Unlike Doomsday, this book does not alternate between future and past, but once the time travelling historians leave their present (2060), the story remains fixed in the early 1940's during WW2 England.

Regardless of the desperate, chaotic and sometimes very frighteningly dangerous situations the Brits and the time travelling historians find themselves in, Connie Willis adds the needed humour now and then.

I felt totally immersed into the story. I felt it was very believable and I learnt how the Brits reacted to the crisis at hand and how life went on regardless. As the famous WW2 poster stated "KEEP CALM AND CARRY ON" and they certainly did. Meanwhile, the Historians are desperate to return back to the future, but because of what seems to be a technical time travelling glitch they are stranded in a very dangerous time and the fear of changing the course of history is forever present.

NEGATIVES: Yes, `BLACKOUT' is the first of two books in the series.....Yes, "ALL CLEAR" the second book does not come out till fall....Yes, it leaves you hanging....and sure there are some very "small" flaws in the writing...but hey, get over it! this is a very exciting, suspenseful book which I highly recommend reading.

...I LOVED IT AND I KNOW YOU WILL TOO!... I am pre-ordering the second and last book in the series `ALL CLEAR' right away.
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1 of 4 people found the following review helpful
3.0 out of 5 stars Not as good as I hoped..., 3 July 2011
This review is from: Blackout (Paperback)
I don't have any trouble with time-travelling, and I like the author's writing. The story is jumping not only from year 2060 to the 1940s but also to and from different places and different times during the war and I tend to like a story better if you follow one or two people. I got a bit bored in fact...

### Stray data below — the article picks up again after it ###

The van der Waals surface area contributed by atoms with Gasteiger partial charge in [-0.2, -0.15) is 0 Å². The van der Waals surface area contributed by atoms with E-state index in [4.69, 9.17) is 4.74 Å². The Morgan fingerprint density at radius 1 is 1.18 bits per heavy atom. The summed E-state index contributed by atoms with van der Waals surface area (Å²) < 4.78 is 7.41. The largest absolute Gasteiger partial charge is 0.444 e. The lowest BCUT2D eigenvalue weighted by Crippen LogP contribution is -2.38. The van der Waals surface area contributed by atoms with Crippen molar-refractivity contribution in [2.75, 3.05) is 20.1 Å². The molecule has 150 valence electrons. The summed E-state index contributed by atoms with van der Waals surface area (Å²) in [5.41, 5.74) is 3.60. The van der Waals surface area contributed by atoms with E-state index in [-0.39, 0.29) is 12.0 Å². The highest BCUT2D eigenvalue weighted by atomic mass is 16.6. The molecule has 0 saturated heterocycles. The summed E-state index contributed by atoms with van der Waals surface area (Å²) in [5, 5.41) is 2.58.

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0 of 2 people found the following review helpful
3.0 out of 5 stars Return To World War II, 8 July 2012
This review is from: Blackout (Paperback)
Connie Willis returns to a premise she has used a few times before in "Blackout". Historians in the mid-21st century are involved in time travel to observe events in history for research. "Blackout" was published originally on February 2nd, 2010, but it is only the first half of the story, the rest of it was published as "All Clear" on October 19th, 2010. What becomes clear while reading "Blackout", if it wasn't pretty much assumed from Willis' other works, is that the historical research was meticulous and thorough. Willis clearly drew on numerous sources to paint a picture of the "Blitz" which was extremely detailed and allowed her to write a story which puts the reader into that time and place.

Willis is, of course, an excellent writer, and like other books this one is no exception, though it has the unusual situation where it wins the 2011 Hugo, Nebula, and Locus Awards not for just itself, but as part of the "Blackout/All Clear" combination. The books also was a finalist for the 2011 Campbell Memorial award and finished 7th on the SF Site Poll for 2011. When one finishes "Blackout" it is immediately clear as to why the two novels are completely tied together, and that is because "Blackout" cannot stand on its own as a story. Willis takes us into the story and leaves us at the height of the unsolved mystery.